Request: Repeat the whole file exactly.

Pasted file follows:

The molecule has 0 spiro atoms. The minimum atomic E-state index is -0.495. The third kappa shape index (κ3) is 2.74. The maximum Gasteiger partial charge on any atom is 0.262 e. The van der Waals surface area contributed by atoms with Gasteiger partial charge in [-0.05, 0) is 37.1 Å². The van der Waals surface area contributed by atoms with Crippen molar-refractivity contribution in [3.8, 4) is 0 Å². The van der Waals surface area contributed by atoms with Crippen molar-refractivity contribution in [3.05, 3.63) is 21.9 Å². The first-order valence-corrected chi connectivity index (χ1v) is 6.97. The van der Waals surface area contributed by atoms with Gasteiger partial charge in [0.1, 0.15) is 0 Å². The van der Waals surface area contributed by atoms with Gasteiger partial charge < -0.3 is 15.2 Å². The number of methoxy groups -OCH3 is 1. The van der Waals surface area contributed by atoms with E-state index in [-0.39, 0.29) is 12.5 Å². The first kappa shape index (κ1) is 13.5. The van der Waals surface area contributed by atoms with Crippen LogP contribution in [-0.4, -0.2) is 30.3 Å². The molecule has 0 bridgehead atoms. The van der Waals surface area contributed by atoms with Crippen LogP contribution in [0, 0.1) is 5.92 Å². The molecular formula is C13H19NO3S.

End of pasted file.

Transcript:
The molecule has 0 spiro atoms. The minimum atomic E-state index is -0.495. The third kappa shape index (κ3) is 2.74. The maximum Gasteiger partial charge on any atom is 0.262 e. The van der Waals surface area contributed by atoms with Gasteiger partial charge in [-0.05, 0) is 37.1 Å². The van der Waals surface area contributed by atoms with Crippen molar-refractivity contribution in [3.8, 4) is 0 Å². The van der Waals surface area contributed by atoms with Crippen molar-refractivity contribution in [3.05, 3.63) is 21.9 Å². The first-order valence-corrected chi connectivity index (χ1v) is 6.97. The van der Waals surface area contributed by atoms with Gasteiger partial charge in [0.1, 0.15) is 0 Å². The van der Waals surface area contributed by atoms with Gasteiger partial charge < -0.3 is 15.2 Å². The number of methoxy groups -OCH3 is 1. The van der Waals surface area contributed by atoms with E-state index in [-0.39, 0.29) is 12.5 Å². The first kappa shape index (κ1) is 13.5. The van der Waals surface area contributed by atoms with Crippen LogP contribution in [-0.4, -0.2) is 30.3 Å². The molecule has 0 bridgehead atoms. The van der Waals surface area contributed by atoms with Crippen LogP contribution in [0, 0.1) is 5.92 Å². The molecular formula is C13H19NO3S.